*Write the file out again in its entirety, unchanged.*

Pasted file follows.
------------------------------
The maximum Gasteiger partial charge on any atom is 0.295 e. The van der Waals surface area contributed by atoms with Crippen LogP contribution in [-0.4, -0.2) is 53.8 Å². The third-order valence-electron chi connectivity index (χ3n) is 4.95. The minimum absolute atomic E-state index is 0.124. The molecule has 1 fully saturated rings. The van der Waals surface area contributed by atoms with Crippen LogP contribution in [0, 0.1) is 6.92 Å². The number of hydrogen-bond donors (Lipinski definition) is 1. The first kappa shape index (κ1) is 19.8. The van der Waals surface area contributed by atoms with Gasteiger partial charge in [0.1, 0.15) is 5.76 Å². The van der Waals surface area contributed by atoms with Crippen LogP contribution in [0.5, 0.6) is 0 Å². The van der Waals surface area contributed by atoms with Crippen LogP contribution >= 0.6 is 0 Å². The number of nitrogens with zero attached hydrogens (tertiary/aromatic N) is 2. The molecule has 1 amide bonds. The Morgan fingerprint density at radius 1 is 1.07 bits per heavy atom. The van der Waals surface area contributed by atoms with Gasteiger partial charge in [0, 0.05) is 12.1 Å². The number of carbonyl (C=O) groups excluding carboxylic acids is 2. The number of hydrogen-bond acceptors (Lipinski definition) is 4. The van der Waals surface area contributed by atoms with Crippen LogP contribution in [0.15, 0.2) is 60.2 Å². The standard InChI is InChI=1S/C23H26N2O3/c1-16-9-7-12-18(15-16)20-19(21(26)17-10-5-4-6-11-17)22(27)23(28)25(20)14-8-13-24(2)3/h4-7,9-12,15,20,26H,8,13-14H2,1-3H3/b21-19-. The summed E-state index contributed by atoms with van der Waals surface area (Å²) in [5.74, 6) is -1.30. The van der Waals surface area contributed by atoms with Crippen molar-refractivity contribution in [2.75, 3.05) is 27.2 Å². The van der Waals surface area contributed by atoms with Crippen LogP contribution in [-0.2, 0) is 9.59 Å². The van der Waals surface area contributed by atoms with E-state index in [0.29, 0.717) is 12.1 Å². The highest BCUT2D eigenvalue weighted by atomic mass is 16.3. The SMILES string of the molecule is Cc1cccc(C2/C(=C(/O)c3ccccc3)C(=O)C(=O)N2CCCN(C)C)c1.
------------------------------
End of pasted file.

The maximum Gasteiger partial charge on any atom is 0.295 e. The van der Waals surface area contributed by atoms with Crippen LogP contribution in [-0.4, -0.2) is 53.8 Å². The third-order valence-electron chi connectivity index (χ3n) is 4.95. The minimum absolute atomic E-state index is 0.124. The molecule has 1 fully saturated rings. The van der Waals surface area contributed by atoms with Crippen LogP contribution in [0, 0.1) is 6.92 Å². The number of hydrogen-bond donors (Lipinski definition) is 1. The first kappa shape index (κ1) is 19.8. The van der Waals surface area contributed by atoms with Gasteiger partial charge in [0.1, 0.15) is 5.76 Å². The van der Waals surface area contributed by atoms with Crippen LogP contribution in [0.5, 0.6) is 0 Å². The van der Waals surface area contributed by atoms with Crippen LogP contribution >= 0.6 is 0 Å². The number of nitrogens with zero attached hydrogens (tertiary/aromatic N) is 2. The molecule has 1 amide bonds. The Morgan fingerprint density at radius 1 is 1.07 bits per heavy atom. The van der Waals surface area contributed by atoms with Gasteiger partial charge in [0, 0.05) is 12.1 Å². The number of carbonyl (C=O) groups excluding carboxylic acids is 2. The number of hydrogen-bond acceptors (Lipinski definition) is 4. The van der Waals surface area contributed by atoms with Crippen LogP contribution in [0.15, 0.2) is 60.2 Å². The standard InChI is InChI=1S/C23H26N2O3/c1-16-9-7-12-18(15-16)20-19(21(26)17-10-5-4-6-11-17)22(27)23(28)25(20)14-8-13-24(2)3/h4-7,9-12,15,20,26H,8,13-14H2,1-3H3/b21-19-. The summed E-state index contributed by atoms with van der Waals surface area (Å²) in [5.74, 6) is -1.30. The van der Waals surface area contributed by atoms with Crippen molar-refractivity contribution in [2.75, 3.05) is 27.2 Å². The van der Waals surface area contributed by atoms with Crippen LogP contribution in [-0.2, 0) is 9.59 Å². The van der Waals surface area contributed by atoms with E-state index in [0.29, 0.717) is 12.1 Å². The highest BCUT2D eigenvalue weighted by atomic mass is 16.3. The SMILES string of the molecule is Cc1cccc(C2/C(=C(/O)c3ccccc3)C(=O)C(=O)N2CCCN(C)C)c1.